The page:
[ idē ] From archaeological excavations that suggest northwest Iran was one of the earliest places where wine was produced — more than 6,000 years ago — to the tale of medieval French knights bringing grapes from the city of Shiraz, where the great Persian poet Hafez lived and wrote about his love of drink, there are many historical associations between wine and the land of Iran. In more recent times, Chateau Sardasht is still remembered by those who lived in Iran before the 1979 Revolution. Nowadays, visitors to Napa Valley can view the Persopolitan-looking Darioush Winery, one of California’s leading vintners.
But there are other, more fanciful observations that inform the Western notion that Iranian culture was veritably drowning itself in wine in antiquity. Athenaeus, a Greek author who wrote about all things related to food, mentions that the Achaemenid king Darius the Great had the following inscription on his tomb: “I was able to drink a great deal of wine and to bear it well.” Such an inscription is nowhere to be found. A similar picture is painted of Xerxes the Great in the biblical Book of Esther (1:10), where we read that the “heart of the king was merry with wine.” Some commentators have suggested that the Achaemenid ruler was drunk when he ordered the beautiful young girls brought before him, so he could choose a new queen.
The fifth century BCE historian Herodotus claimed not only that the Persians were very fond of wine, but that they routinely made important decisions while drunk on it. According to Herodotus, the day after such a drunken deliberation, the Persians would reconsider their decision and if they still approved, adopt it. This is, to put it mildly, a highly unlikely image of a group of people who were able to carve out one of the largest empires in antiquity and sustain it for two centuries. Are we to think that they just got lucky over and over again when they were drunk out of their minds? This is certainly the view that the Greeks promoted and Iranian irrationality remains a topos in Western culture. A striking recent example comes in the 2009 movie by Bill Maher, Religulous, in which as soon as Iranians are mentioned, there is a scene of a party and people drinking alcohol out of the bottle in a frenzy.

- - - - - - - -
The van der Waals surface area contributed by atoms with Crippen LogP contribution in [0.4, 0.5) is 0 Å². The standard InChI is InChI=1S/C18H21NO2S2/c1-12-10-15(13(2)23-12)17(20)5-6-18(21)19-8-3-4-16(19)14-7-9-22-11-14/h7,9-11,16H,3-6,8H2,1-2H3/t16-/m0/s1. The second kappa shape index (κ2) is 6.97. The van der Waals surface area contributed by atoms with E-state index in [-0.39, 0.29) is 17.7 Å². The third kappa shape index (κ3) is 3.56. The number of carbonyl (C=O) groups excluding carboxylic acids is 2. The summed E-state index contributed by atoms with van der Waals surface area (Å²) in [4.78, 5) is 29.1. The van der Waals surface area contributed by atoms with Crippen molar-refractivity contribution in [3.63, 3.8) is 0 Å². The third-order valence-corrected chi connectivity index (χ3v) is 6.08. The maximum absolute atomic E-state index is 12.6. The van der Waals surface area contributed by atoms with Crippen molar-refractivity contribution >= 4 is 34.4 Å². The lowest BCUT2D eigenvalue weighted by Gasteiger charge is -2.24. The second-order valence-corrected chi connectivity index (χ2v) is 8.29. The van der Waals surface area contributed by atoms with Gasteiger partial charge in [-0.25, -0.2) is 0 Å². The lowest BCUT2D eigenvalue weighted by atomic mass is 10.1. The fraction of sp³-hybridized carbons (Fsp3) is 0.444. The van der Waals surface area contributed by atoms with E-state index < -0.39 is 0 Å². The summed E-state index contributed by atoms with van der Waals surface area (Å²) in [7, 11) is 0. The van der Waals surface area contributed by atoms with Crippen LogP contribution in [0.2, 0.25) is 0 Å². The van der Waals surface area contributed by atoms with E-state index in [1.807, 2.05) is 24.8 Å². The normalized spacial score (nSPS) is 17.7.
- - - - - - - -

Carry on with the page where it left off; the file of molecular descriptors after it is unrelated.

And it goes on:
But if one looks at the internal Iranian evidence, for example Zoroastrian texts, a new image of the importance of wine in classical Iran emerges. The most interesting of these texts is one called The Spirit of Wisdom from the sixth century CE. One chapter discusses how wine can bring one’s good and bad dispositions, and argues that those who drink it in moderation benefit in enhanced awareness and intellectual facility: “this that is forgotten will be remembered and goodness will take place in thought and it will increase the sight of the eye and hearing of the ear and the speech of the tongue, and doing work and managing will proceed faster.” Relative temperance, however, is emphasized. “But anyone who drinks wine must be conscious to drink in moderation, since through moderate drinking of wine this much goodness will come to him, because food will be digested and kindle fire [of the body], and increase intelligence and the mind and seed and blood, and reject torment.”
The key here appears to be the Iranian notion of “moderation,” a concept that exists in the Greek world as well, but it is somehow overlooked by the Greeks when they turn to look at Iran. As the classical Iranians saw it, drinking wine in moderation made one more attentive and mentally keen. This idea is not so alien to us in the modern world, but it was simply not associated with the Iranians when they were being observed from outside. So it appears quite plausible that the classical Iranians made important decisions while drinking wine, and then just to make sure that they had not exceeded moderation, weighed their decisions again the next day. This is a picture drastically different from the familiar one that was painted from afar. Ethnic stereotyping has a long history, not least when it comes to Iran.
IDÉ is where ideas are discussed in the magazine. Dr. Touraj Daryaee is a history professor at the University of California, Irvine.